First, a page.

The Slatest

The Real Reason Trump Walked Out on Democrats

President Trump speaks from behind a podium in the White House Rose Garden.
President Donald Trump speaks in the White House Rose Garden on Wednesday.
Mark Wilson/Getty Images

On Wednesday morning, House Speaker Nancy Pelosi charged that President Donald Trump was “engaged in a cover-up.” In response, Trump claimed to have been so wounded that he called off a meeting about, and any further discussion of, the $2 trillion infrastructure bill the two sides had been considering.

“Instead of walking in happily into a meeting, I walk in to look at people that have just said that I was doing a cover-up,” Trump said at a press conference in the White House Rose Garden. “I don’t do cover-ups.” He added, further, that he wouldn’t deal with Democrats until they “get these phony investigations over with.”

“You can go down the investigation track, and you can go down the investment track,” he said, but you can’t do both at the same time.

But, as the Democratic members and senators were eager to tell the press upon returning to Capitol Hill after their abbreviated meeting, Democrats were already investigating Trump three weeks ago when they held their first meeting on the issue. The meeting wasn’t just called off because Pelosi hurt the president’s feelings on Wednesday morning. It’s because the president’s grand infrastructure vision wasn’t going anywhere, and he took the convenient off-ramp: that Democrats were too maniacal to work with constructively.

The president—and this will stun you—had not fully thought out a plan to pay for $2 trillion in infrastructure spending. Democrats had suggested the president undo some of his signature 2017 tax legislation to pay for it, but Senate Majority Leader Mitch McConnell immediately called this a “nonstarter,” and just about all Republicans agreed with him. House Republicans, not known for challenging the president’s dictates, said that $2 trillion was a wildly unrealistic sum, with House Republican Whip Steve Scalise saying there were not any financing options agreeable to both parties “that would come anywhere close to $2 trillion.” Senate Republican rank and file were similarly uninterested.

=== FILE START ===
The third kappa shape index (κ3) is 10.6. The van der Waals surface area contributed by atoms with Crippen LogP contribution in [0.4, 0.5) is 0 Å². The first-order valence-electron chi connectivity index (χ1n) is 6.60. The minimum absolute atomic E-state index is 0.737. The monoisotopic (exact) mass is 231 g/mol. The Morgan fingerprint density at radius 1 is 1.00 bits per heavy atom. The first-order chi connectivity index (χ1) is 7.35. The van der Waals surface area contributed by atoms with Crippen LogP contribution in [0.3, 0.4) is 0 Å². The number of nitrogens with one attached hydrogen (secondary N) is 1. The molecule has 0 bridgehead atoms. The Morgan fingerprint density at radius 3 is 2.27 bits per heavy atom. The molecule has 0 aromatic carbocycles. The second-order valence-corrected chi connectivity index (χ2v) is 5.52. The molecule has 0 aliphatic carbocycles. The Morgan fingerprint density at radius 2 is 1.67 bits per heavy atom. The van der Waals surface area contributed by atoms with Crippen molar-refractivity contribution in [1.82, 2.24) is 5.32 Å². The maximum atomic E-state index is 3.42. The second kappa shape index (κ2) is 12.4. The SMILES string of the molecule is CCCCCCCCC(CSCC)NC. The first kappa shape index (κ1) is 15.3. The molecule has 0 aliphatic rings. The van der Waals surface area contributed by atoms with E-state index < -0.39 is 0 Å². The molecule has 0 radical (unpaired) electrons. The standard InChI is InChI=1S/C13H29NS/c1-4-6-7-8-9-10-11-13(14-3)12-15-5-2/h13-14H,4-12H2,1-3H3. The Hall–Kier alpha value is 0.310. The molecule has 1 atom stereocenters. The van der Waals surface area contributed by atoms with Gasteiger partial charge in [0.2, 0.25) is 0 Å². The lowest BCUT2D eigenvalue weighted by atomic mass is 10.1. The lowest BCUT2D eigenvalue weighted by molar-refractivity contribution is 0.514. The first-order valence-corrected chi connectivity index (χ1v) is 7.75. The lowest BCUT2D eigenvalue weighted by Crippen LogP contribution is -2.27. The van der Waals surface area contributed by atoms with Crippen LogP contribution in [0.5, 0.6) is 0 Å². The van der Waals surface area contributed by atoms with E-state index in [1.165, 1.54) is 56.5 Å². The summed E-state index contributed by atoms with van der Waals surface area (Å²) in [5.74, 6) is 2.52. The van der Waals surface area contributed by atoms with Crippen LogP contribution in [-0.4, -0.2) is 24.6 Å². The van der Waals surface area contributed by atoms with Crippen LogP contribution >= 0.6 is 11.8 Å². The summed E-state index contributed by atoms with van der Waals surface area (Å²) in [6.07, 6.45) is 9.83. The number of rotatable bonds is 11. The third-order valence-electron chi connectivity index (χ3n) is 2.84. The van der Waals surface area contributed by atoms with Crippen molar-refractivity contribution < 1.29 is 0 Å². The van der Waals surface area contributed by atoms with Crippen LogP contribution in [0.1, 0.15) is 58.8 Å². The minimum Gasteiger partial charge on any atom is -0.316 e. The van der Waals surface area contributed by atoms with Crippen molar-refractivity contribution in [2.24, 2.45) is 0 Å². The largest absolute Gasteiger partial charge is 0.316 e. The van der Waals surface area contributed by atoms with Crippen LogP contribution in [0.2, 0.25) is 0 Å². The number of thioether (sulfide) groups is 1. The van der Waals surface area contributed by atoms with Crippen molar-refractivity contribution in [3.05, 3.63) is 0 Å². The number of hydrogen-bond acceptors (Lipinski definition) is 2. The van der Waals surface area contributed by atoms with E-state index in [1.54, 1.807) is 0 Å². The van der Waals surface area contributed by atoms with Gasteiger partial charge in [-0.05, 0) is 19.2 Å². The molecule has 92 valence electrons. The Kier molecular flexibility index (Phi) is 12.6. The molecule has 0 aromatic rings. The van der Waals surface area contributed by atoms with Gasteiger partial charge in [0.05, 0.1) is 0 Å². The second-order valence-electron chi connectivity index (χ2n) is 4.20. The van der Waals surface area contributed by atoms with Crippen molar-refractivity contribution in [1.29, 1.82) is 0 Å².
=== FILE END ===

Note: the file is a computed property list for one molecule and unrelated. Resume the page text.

It was up to the White House to come up with the financing options and present it to Democratic leaders for the meeting scheduled on Wednesday. But Wednesday morning, Politico reported that “the White House is not going to present any plan to pay for rebuilding the nation’s roads and highways” and would instead ask Democrats to offer their own payment plan. This was not the first indication that Trump was trying to walk away: On Tuesday night, he sent Pelosi and Senate Democratic leader Chuck Schumer a letter saying that he felt they should pass his new North American trade agreement before working on an infrastructure bill.

In other words, he got to the difficult portion of the infrastructure argument, faced failure, and needed a way to back down.

“He is looking for every excuse, whether it was ‘Let’s do trade first’, or whether it was ‘He’s not going to pay for any funding,’ or … ‘There are investigations going on,’ ” Schumer told reporters afterward. “But now that he was forced to actually say how he’d pay for it, he had to run away, and he came up with this pre-planned excuse.”

“For some reason, maybe it was lack of confidence on his part … he just took a pass, and it just makes me wonder why he did that,” Pelosi said.

Pelosi is not as surprised as she claims to be, and the complete collapse of negotiations before financing discussions even began shows how performative this exercise was from the beginning.

The most accurate statement about the likelihood of a bipartisan infrastructure bill came weeks ago, the day of the first infrastructure meeting, from none other than the White House chief of staff. Mick Mulvaney said that there was interest in doing a deal, yes, but probably more interest in making a show of trying to get a deal. Each side had incentives to make this work: House Democrats wanted to give their vulnerable incumbents an accomplishment to run on in 2020, and Trump wanted to brag during reelection about how he was putting trillions of dollars into jobs. But Democrats also don’t want to cast Trump as a reasonable partner, and Trump wants to portray Democrats as useless, investigatory zealots. The bad incentives won out, as they usually do, with a canceled meeting merely serving as the dramatic device of choice.